Usually moderate voices in Jerusalem also spoke out against the Trump decision.
Mahdi Abdul Hadi, director of the Palestinian Academic Society for International Affairs (PASSIA), told Arab news that to be steadfast Palestinians needed to respond in kind: “No negotiations, no mediations and no security coordination.”
Abdul Hadi said that the international law and order that Trump violated and Netanyahu challenged forced Palestinians to think in a different way. “We need to find new ways of being steadfast on our land with dignity and at the same time unmask the ethnic cleansing by the apartheid Israeli regime and those who support them.”
 


Turkish court rejects Australia’s request to extradite Daesh recruiter

A Turkish soldier is seen in an armoured personnel carrier at a check point near the Turkish-Syrian border in Kilis province, Turkey. (REUTERS)
Updated 20 July 2018
0

Turkish court rejects Australia’s request to extradite Daesh recruiter

  • Ties between Turkey and its allies fighting Daesh, particularly the United States, have been frayed by Washington’s support for the Syrian Kurdish YPG militia
  • Australia had been pressing Turkey to extradite Prakash since he was first detained

SYDNEY: A Turkish court rejected an Australian request to extradite a citizen it believes is a top recruiter for the Daesh group, Australia’s foreign minister said on Friday, in a setback for Canberra’s efforts to prosecute him at home.
Melbourne-born Neil Prakash has been linked to several Australia-based attack plans and has appeared in Daesh videos and magazines. Australia has alleged that he actively recruited Australian men, women and children and encouraged acts of militancy.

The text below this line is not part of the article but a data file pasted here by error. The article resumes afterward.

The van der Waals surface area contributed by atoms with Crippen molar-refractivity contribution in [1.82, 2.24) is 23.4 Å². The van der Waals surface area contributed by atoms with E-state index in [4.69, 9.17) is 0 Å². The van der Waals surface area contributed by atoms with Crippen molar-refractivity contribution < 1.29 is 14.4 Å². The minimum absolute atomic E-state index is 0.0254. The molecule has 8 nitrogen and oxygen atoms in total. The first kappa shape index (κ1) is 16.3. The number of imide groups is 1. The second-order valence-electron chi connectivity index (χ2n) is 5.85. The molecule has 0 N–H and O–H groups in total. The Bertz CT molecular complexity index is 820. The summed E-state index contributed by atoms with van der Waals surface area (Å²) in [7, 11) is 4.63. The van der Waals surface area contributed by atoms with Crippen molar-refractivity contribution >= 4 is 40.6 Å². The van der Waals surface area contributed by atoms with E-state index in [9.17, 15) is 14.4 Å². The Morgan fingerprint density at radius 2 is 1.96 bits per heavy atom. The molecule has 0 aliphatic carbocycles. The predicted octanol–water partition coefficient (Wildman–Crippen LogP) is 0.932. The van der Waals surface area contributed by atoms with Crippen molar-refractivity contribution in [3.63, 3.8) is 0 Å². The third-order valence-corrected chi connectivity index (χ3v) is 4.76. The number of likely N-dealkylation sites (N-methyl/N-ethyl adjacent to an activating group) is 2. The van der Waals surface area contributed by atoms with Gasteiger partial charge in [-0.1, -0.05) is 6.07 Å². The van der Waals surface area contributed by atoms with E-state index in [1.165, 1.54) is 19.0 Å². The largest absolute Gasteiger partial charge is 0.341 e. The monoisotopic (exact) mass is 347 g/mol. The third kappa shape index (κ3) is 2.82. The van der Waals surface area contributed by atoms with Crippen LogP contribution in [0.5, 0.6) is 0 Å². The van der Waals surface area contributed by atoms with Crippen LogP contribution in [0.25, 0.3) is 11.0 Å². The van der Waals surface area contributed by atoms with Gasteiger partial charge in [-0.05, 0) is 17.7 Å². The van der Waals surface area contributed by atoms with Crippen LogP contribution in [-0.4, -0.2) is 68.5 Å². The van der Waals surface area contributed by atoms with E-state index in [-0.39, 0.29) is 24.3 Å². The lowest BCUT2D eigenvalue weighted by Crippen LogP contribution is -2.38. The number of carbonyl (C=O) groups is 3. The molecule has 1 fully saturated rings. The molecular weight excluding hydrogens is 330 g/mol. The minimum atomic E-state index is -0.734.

“We are disappointed that the Kilis Criminal Court in Turkey has rejected the request to extradite Neil Prakash to Australia,” Foreign Minister Julie Bishop said in a statement.
“We will continue to engage with Turkish authorities as they consider whether to appeal the extradition decision,” she said.
Australia had been pressing Turkey to extradite Prakash since he was first detained there nearly two years ago.
Australia’s Daily Telegraph newspaper reported from Kilis that Prakash was initially ordered to be freed but was later charged under Turkish law with being a Daesh member.
A spokesman at Turkey’s foreign ministry in Istanbul had no immediate comment and the Turkish embassy in Australia did not respond immediately to a request for comment.
Ties between Turkey and its allies fighting Daesh, particularly the United States, have been frayed by Washington’s support for the Syrian Kurdish YPG militia, which Ankara regards as a militant group.
Canberra announced financial sanctions against Prakash in 2015, including anyone giving him financial assistance, with punishment of up to 10 years in jail.
The Australian government wrongly reported in 2016, based on US intelligence, that Prakash had been killed in an air strike in Mosul, Iraq. It later confirmed that Prakash was detained in Turkey.
Australia raised its national terror threat level to “high” for the first time in 2015, citing the likelihood of attacks by Australians radicalized in Iraq or Syria.
A staunch ally of the United States and its actions against Daesh in Syria and Iraq, Australia believes more than 100 of its citizens were fighting in the region.